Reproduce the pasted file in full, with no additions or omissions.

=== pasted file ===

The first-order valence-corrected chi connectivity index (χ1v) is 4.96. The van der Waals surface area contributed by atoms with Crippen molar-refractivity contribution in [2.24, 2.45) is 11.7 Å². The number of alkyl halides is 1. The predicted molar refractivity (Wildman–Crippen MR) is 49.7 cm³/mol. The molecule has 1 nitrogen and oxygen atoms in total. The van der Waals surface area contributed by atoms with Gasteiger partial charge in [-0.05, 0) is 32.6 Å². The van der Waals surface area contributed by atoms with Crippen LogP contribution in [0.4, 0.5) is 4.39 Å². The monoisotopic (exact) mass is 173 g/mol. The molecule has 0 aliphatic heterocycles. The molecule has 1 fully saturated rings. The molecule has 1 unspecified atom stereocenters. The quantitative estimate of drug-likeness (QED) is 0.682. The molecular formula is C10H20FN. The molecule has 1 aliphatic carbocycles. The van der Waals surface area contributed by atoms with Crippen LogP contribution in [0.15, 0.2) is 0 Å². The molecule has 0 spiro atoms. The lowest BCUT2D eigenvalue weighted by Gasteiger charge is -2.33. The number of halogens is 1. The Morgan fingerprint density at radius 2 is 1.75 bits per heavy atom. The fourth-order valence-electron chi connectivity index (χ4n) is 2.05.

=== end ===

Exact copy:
The first-order valence-corrected chi connectivity index (χ1v) is 4.96. The van der Waals surface area contributed by atoms with Crippen molar-refractivity contribution in [2.24, 2.45) is 11.7 Å². The number of alkyl halides is 1. The predicted molar refractivity (Wildman–Crippen MR) is 49.7 cm³/mol. The molecule has 1 nitrogen and oxygen atoms in total. The van der Waals surface area contributed by atoms with Gasteiger partial charge in [-0.05, 0) is 32.6 Å². The van der Waals surface area contributed by atoms with Crippen LogP contribution in [0.4, 0.5) is 4.39 Å². The monoisotopic (exact) mass is 173 g/mol. The molecule has 0 aliphatic heterocycles. The molecule has 1 fully saturated rings. The molecule has 1 unspecified atom stereocenters. The quantitative estimate of drug-likeness (QED) is 0.682. The molecular formula is C10H20FN. The molecule has 1 aliphatic carbocycles. The van der Waals surface area contributed by atoms with Crippen LogP contribution in [0.15, 0.2) is 0 Å². The molecule has 0 spiro atoms. The lowest BCUT2D eigenvalue weighted by Gasteiger charge is -2.33. The number of halogens is 1. The Morgan fingerprint density at radius 2 is 1.75 bits per heavy atom. The fourth-order valence-electron chi connectivity index (χ4n) is 2.05.